In particular, due to intricate SEC rules and doctrines followed for decades, most often in registered public offerings, the ability of a company (the issuer) to generate public interest in its offering before the required filings are made with the SEC is limited, if not entirely precluded. And one of the principal tenets of Title III crowdfunding was that the issuer would not be permitted to engage in any solicitation activity during the crowdfunding campaign except on an SEC and FINRA registered crowdfunding portal.  Though the SEC created a limited exception for Title III crowdfunding, allowing issuers to publicly circulate notices regarding the offering, the contents of the notice are severely restricted, essentially to a brief description of the business and the terms of the offering.

So essentially there are two problems. The first, Title III issuers will be limited in their ability to publicize their offering during the offering campaign itself, and will effectively have  no ability to call public attention to an upcoming offering outside of the particular crowdfunding portal.

And there is a second problem, issuers inadvertently engaging in prohibited solicitation activities. The consequences of this can be draconian to an issuer which inadvertently engages in prohibited advertising or solicitation: investors will have the right to get their investment back, from the issuing company and their “control persons” (management).

We are already seeing the second concern playing out – very visibly – in the national media. In particular, at least two live crowdfunding campaigns have been featured in interviews with the CEO in national news publications – while the crowdfunding campaign is live. In SEC/legal parlance, this is a big “no-no.” An excellent article in this regard, from a non-lawyer perspective, was published this week in Forbes magazine. It is a cautionary tale for would be equity crowdfunders to consider before they embark on an equity crowdfunding offering.

So once again, forewarned is forearmed.

For those of you who wish to have more information on what is permitted, and what is not, under the SEC’s crowdfunding rules, I suggest you read my article published last month in CrowdfundInsider.

And for those companies which hope to benefit from fully leveraging the crowd through the internet and social media, and do not wish to be limited to raising $1 million, they ought to weigh their options under Title II of the JOBS Act (restricted to accredited investors) and no limit on the amount of money that can be raised, or Title IV, a/k/a Regulation A+ (a “mini-IPO”) allowing raises up to $50 million.

Posted in Capital Raising, Corporate Law, Crowdfunding, General, Regulation A+ Resource Center, SEC Developments | Leave a comment

House of Representatives to SEC: Time to Lift Our Entrepreneurs Off the Floor!

Originally Published on Crowdfund Insider on February 1, 2016 -

And as Tweeted by Mark Cuban to his 4.5 Million Twitter Followers on February 2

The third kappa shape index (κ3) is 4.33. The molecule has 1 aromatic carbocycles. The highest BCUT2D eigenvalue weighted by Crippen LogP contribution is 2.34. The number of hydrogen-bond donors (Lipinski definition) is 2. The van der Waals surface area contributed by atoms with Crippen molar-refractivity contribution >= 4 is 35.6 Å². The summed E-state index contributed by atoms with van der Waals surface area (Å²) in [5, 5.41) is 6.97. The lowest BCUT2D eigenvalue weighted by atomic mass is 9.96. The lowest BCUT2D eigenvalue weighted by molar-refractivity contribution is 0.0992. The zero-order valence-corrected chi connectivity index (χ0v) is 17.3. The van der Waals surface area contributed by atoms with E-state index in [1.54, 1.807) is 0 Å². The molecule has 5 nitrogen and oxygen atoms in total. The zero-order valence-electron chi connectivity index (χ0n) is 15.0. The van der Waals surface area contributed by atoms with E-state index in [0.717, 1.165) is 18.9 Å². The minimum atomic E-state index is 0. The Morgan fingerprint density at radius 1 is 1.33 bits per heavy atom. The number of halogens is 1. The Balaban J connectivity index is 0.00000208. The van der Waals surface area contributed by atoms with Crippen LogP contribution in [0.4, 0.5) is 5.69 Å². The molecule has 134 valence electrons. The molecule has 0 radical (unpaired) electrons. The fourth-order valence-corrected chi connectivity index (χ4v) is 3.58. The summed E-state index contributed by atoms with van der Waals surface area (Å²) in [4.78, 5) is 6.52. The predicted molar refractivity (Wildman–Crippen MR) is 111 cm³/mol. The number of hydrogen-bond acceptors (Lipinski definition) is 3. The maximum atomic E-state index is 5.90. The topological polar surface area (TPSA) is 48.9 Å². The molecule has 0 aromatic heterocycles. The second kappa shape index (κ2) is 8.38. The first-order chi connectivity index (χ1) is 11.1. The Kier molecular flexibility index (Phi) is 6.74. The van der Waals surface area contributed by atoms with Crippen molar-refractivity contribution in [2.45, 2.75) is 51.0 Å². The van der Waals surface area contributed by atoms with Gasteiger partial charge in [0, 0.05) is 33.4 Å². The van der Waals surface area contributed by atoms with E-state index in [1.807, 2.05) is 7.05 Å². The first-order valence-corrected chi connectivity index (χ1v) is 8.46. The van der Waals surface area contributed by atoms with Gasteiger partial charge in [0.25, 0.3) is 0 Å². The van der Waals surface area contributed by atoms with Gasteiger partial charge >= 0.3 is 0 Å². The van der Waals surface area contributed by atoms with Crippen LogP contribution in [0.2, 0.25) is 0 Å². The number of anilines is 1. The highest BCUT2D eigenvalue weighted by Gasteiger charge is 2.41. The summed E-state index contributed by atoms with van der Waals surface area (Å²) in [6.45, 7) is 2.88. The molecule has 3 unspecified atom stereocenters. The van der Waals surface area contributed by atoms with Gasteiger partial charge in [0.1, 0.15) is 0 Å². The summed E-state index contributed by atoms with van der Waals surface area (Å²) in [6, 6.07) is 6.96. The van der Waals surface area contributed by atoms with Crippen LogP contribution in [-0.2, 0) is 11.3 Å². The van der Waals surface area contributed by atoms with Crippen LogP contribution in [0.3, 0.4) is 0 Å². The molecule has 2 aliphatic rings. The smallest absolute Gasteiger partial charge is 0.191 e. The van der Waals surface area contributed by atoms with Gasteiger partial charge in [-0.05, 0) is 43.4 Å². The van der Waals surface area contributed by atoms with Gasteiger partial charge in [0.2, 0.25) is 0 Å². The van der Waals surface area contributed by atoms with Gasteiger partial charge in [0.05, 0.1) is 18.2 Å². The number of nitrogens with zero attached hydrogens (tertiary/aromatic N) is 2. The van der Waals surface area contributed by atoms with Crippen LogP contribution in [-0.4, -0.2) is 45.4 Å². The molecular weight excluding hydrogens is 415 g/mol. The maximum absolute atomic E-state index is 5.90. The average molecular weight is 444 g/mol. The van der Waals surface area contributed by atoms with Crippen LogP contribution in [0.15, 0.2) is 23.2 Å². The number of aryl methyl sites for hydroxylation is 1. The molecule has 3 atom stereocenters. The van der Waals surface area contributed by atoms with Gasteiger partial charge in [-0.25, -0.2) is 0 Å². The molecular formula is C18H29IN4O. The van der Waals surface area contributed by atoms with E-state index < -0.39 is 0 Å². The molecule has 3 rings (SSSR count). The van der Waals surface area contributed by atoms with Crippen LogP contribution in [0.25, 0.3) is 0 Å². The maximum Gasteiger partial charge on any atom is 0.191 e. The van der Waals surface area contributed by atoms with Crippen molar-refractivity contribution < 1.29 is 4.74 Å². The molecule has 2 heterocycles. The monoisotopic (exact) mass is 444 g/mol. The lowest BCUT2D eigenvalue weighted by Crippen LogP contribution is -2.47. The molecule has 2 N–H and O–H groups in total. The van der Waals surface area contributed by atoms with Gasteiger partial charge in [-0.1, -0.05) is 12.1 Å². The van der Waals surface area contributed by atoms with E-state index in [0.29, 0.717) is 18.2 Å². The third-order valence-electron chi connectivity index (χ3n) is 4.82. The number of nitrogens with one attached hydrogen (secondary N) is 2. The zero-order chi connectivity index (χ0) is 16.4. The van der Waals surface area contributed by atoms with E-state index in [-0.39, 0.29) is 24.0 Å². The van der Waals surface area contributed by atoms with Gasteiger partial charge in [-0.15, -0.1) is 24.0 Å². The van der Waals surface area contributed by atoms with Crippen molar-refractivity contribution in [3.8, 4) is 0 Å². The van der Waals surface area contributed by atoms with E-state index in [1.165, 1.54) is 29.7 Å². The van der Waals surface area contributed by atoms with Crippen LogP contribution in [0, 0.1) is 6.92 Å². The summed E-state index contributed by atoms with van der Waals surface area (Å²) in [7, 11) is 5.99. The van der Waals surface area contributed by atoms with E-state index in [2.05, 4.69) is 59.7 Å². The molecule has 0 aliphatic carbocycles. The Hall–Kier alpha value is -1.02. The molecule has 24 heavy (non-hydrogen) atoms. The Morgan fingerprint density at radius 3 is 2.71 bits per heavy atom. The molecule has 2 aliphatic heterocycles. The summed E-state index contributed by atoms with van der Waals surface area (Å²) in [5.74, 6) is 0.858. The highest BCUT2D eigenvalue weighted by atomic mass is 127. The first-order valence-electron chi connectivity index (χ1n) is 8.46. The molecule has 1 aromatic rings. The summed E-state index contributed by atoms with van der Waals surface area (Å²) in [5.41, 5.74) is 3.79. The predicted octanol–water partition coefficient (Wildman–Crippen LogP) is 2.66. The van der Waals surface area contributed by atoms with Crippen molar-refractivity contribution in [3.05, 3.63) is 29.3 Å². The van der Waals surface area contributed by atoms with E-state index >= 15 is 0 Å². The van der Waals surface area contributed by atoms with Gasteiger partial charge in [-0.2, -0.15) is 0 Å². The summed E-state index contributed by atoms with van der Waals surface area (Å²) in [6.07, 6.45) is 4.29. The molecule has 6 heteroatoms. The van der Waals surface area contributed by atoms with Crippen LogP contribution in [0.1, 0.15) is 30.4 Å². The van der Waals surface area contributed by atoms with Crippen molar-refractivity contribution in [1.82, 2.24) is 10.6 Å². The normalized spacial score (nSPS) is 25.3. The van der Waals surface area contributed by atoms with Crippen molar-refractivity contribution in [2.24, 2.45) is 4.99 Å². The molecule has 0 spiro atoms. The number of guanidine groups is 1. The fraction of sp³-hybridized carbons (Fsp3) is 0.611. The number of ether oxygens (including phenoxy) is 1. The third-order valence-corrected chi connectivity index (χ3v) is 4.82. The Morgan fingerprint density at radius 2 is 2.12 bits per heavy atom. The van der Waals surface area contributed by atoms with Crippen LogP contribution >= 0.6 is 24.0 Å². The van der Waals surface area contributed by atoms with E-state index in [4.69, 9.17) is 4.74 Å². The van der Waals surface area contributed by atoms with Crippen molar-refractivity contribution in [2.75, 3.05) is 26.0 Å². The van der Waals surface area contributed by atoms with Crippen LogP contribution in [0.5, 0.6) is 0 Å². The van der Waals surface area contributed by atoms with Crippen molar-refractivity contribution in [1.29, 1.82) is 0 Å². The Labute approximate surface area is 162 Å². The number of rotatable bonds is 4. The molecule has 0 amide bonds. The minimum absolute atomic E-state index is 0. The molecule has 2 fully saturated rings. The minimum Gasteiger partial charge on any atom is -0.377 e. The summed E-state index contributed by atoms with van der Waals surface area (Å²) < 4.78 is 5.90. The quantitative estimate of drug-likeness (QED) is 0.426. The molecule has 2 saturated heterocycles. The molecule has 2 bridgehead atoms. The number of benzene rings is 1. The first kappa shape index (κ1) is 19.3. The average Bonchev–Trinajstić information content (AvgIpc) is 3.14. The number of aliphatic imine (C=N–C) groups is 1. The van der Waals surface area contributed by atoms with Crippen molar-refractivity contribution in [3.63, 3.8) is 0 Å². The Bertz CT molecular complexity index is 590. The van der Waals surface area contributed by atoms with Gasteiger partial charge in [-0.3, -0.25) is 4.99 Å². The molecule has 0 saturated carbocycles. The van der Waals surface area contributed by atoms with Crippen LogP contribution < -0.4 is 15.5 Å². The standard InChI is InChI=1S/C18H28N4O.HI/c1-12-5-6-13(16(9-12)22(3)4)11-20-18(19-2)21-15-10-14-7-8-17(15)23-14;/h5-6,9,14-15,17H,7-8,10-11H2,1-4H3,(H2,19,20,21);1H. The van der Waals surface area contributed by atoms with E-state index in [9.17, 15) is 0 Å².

House Debate on HR 2187 and HR 4168

For those of you who have followed my articles on Crowdfund Insider over the past two years, you know that I have not been shy about voicing my concerns over the foot dragging that too often has often characterized the attitude of the Securities and Exchange Commission (SEC) toward the capital formation needs of small and emerging businesses.

A sampling of some of my articles have included a call back in February 2014 for an independent office at the SEC, whose sole function would be to advocate for the interests of small business – the first time that the proposal for an independent advocate for small business at the SEC was floated publicly. And in August 2014, I bemoaned the failure of the SEC to act on the recommendations made by the participants in the SEC’s Annual Government-Small Business Forum on Capital Formation, an Forum on Small Business Capital Formation Final Report 2012annual gathering of market participants considering regulatory changes needed to facilitate access to capital for small and emerging businesses. I had compared the Forum to Ground Hog Day, in view of the “same old same old” which traditionally characterized this annual, Congressionally mandated event, with the SEC routinely ignoring or delaying implementation of much needed regulatory reforms espoused by some of this country’s best and brightest entrepreneurs and securities professionals.

And I was not the only one to publicly call for an advocate at the SEC, or more responsiveness by the Commission to the perennial recommendations of the Annual Small Business Forum.  The need for these reforms was also echoed by former SEC Commissioner Daniel M. Gallagher in two public speeches – in September 2014 and November 2014.

Daniel Gallagher Dont Be Bullied 2To be sure, there are a number of statutes on the books which focus on the needs of our SME’s, most recently the Jumpstart Our Business Startups Act of 2012- which have been dutifully implemented by the SEC.  But as Congress is aware, even the very significant changes in our securities laws created by the JOBS Act, adopted with broad bi-partisan support, were not the result of innovative ideas of federal regulators. Rather, these reforms have been widely viewed as a by-product of regulatory inertia by the SEC which had gone on for all too long.  And judging by the number of recommendations made year in and year out by market participants at the SEC’s Annual Government Small Business Forum, the large majority of these Small Business Forum recommendations have routinely been ignored by the Commission. So there is plenty left to be done in Washington by way of regulatory reform in the securities markets for SME’s – if only the SEC had the political will to do so.

In the words of one noted commentator: